What was Aristotle's conception of the human soul? I will tell you as briefly as possible the Greek view of the soul as presented by an enlightened mind such as Aristotle. His conception of the soul — and we have here the views of the most famous European of the fourth century B.C. — was roughly as follows.
When an individual incarnates he owes his physical existence to his father and mother. But he owes only his physical inheritance to his parents. The whole man, according to Aristotle, could never come into being solely through the union of father and mother, for this whole man is endowed with a soul. Now, one part of the soul — let us remember that Aristotle distinguishes two parts of the soul — is tied to the physical body, expresses itself through the body, and apprehends the external world through sense-perception. This part of the soul arises as a necessary byproduct of man's parental inheritance. The spiritual part of the soul, on the other hand — the “Active Reason,” as Aristotle calls it, which participates through intellection in the spiritual life of the Universe, in the “nous” — is immaterial and immortal and could never come into being through parental inheritance, but solely through the participation of God — or the “Divine,” as Aristotle calls it — in the procreation of man through the parents.
It is thus that the whole man comes into existence. The whole man is born of the cooperation of God with the father and mother, and it is most important to realize that Aristotle understands the word “man” in this sense. From God man receives his spiritual soul, or “Active Reason,” as Aristotle calls it. This “Active Reason,” which comes into being with each individual through divine cooperation, evolves during life between birth and death. When man passes through the gate of death the physical body is given over to the Earth, and, with the body, the lower part of the soul, the “Passive Reason” in Aristotelian terminology, which is associated with the physical organism. The spiritual part of the soul, the “Active Reason,” on the other hand, subsists, according to Aristotle, and when “separated, appears just as it is” — withdraws to a world remote from the phenomenal world and enjoys immortality. Now, this immortal life is such that the man who performed good deeds while in the body is able to look back upon the fruits of his good deeds, but cannot change the karma of his past actions. We only understand Aristotle aright when we interpret his ideas as implying that through all eternity the soul looks back on the good or evil it has wrought.
In the nineteenth century especially, scholars were at pains to grasp this idea, for the style of Aristotle is economical to the point of obscurity. In his controversy with Eduard Zeller, the late Franz Brentano [original note 1] endeavored throughout his life to gather every scrap of evidence which could throw light upon Aristotle's conception of the relationship between the spiritual part of man and the whole man. Aristotle's views passed over into the philosophy which was taught throughout the Middle Ages down to recent times and which is still taught in certain ecclesiastical circles today. Franz Brentano, who was actively interested in these ideas, in so far as they stemmed from Aristotle, came to the following conclusion.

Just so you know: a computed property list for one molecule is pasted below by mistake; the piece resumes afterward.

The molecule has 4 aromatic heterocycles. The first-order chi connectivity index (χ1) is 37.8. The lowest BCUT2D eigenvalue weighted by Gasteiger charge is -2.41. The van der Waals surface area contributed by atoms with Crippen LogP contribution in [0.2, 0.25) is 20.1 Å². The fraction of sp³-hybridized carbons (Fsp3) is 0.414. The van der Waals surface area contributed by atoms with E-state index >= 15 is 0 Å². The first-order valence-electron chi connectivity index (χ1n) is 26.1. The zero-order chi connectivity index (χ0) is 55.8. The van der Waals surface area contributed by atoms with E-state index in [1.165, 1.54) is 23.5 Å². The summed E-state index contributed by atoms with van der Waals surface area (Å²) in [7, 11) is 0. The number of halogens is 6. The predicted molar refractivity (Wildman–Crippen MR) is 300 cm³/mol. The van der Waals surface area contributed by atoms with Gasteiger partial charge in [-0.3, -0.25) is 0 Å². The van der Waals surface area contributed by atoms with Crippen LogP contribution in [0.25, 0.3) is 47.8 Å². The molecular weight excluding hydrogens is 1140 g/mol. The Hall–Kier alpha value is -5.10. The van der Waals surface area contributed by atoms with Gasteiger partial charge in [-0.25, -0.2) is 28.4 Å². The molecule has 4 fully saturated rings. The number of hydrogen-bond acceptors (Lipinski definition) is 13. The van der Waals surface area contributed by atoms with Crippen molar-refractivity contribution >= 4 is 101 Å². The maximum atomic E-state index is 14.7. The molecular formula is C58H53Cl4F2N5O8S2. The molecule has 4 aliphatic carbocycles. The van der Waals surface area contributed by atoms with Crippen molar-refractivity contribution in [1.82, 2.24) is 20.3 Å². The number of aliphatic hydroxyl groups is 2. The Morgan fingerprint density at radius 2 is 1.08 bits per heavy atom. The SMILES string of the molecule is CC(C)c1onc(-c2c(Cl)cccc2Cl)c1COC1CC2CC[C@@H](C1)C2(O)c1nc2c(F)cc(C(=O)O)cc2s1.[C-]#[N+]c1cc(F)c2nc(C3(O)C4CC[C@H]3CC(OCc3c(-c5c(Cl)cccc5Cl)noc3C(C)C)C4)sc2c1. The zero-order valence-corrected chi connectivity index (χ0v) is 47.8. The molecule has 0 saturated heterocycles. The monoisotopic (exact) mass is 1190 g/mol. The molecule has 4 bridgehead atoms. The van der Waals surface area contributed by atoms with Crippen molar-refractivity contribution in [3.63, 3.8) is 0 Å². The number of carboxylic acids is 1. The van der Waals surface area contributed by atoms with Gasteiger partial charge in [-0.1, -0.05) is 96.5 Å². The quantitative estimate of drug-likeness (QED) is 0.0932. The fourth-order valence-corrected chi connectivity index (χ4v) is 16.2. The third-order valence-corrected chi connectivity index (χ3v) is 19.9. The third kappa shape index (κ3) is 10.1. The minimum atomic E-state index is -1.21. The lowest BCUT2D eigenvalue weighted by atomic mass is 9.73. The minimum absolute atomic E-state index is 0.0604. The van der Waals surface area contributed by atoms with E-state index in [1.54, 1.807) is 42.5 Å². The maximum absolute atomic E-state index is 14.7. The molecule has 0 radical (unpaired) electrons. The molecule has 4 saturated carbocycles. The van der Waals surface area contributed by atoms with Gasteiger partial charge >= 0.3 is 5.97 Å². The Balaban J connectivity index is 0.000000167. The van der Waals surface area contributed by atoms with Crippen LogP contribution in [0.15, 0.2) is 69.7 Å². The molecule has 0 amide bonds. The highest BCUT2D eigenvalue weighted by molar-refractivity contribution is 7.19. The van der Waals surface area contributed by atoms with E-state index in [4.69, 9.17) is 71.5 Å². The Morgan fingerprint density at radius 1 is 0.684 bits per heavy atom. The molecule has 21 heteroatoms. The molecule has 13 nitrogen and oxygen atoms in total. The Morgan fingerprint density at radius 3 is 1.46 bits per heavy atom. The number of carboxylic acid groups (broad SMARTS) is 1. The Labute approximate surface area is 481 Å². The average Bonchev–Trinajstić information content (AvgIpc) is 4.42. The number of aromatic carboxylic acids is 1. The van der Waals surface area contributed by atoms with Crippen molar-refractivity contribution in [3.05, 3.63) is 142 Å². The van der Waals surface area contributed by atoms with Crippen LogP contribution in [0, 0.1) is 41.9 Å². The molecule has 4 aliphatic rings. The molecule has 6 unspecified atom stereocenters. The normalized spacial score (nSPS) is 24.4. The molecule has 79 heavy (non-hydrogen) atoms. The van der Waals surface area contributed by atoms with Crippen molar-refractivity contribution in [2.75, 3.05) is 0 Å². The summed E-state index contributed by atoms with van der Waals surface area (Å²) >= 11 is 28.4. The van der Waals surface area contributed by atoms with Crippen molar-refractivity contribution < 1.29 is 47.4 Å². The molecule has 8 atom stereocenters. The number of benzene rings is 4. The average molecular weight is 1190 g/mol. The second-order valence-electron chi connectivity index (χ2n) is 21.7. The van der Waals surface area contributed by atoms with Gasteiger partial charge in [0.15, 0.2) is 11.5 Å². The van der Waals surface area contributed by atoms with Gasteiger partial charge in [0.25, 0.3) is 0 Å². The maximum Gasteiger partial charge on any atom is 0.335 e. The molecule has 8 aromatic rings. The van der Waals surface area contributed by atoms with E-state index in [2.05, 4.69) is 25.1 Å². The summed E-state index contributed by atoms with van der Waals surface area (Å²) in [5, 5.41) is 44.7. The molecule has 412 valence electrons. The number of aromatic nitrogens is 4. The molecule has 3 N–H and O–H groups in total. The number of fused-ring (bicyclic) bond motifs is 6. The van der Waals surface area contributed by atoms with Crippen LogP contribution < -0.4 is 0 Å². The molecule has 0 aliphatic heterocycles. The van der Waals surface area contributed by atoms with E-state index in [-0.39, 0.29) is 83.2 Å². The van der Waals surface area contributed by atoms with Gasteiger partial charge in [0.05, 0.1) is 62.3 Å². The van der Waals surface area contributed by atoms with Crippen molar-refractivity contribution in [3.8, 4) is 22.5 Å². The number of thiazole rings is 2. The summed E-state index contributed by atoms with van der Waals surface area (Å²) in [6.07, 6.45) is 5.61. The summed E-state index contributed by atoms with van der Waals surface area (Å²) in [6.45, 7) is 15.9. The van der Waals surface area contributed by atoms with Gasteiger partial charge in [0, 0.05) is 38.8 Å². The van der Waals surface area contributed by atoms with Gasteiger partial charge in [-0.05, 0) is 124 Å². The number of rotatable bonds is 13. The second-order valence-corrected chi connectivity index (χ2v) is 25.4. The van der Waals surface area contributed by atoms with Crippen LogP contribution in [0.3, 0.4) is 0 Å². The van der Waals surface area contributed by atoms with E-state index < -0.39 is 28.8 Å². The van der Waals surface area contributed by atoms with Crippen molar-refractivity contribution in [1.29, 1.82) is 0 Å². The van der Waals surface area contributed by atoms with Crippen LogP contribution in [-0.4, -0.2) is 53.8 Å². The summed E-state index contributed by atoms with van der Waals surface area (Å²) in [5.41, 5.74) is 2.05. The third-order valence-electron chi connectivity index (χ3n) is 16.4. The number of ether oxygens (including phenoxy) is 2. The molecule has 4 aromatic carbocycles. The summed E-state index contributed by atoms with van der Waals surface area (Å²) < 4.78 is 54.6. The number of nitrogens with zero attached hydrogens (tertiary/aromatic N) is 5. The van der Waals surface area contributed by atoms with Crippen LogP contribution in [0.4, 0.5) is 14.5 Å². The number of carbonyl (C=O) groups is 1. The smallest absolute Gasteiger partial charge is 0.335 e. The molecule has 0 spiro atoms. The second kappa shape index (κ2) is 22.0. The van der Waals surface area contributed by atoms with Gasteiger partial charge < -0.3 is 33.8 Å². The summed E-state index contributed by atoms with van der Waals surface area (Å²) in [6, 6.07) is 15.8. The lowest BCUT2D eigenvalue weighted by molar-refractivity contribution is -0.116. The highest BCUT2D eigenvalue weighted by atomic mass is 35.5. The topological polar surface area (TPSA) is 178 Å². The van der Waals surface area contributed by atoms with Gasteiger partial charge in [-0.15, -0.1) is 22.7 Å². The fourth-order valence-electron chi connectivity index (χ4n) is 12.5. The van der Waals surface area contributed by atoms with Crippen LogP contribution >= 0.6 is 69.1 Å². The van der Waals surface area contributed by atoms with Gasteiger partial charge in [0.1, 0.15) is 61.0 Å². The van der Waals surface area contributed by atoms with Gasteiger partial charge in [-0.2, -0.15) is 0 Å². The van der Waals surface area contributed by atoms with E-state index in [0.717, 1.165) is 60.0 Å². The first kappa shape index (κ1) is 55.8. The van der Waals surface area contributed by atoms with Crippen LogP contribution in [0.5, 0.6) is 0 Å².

The mind of Aristotle, which by virtue of its inherent disposition toward reflective thought transcended the limitations of materialism, could not have subscribed to the notion that the spiritual part of the soul was in any way material or could have evolved from man's parental inheritance. There were only two possible ways, therefore, Brentano thought, in which Aristotle could envisage the soul. On the one hand: to accept the idea that the spiritual part of the soul was a direct creation of God working in conjunction with the parental inheritance, so that the spiritual part of the soul arose through divine influence upon the human embryo and that this spiritual part did not perish at death, but entered upon eternal life. What other possibility was open to Aristotle, Brentano asks, if he rejected this idea? And he believed that Aristotle was right to accept this idea. There was only a second possibility; a third did not exist — and this was to admit not only the post-existence, but also the pre-existence of the soul before birth or conception. Now, Brentano realized clearly that once we admit the possibility that the soul exists before conception then we are forced to concede that the soul does not experience a single incarnation only, but undergoes successive incarnations. And since, in later life, Aristotle rejects palingenesis, i.e. reincarnation, he had no option but to accept creationism, the doctrine that the soul is created ex nihilo with each embryonic life. This accepts post-existence, but denies pre-existence. Franz Brentano, who had been a priest, may be regarded as one of the last representatives of the positive side of Aristotelian scholastic philosophy. He thought it was eminently reasonable on the part of Aristotle to reject the doctrine of reincarnation and to recognize only creationism and post-existence.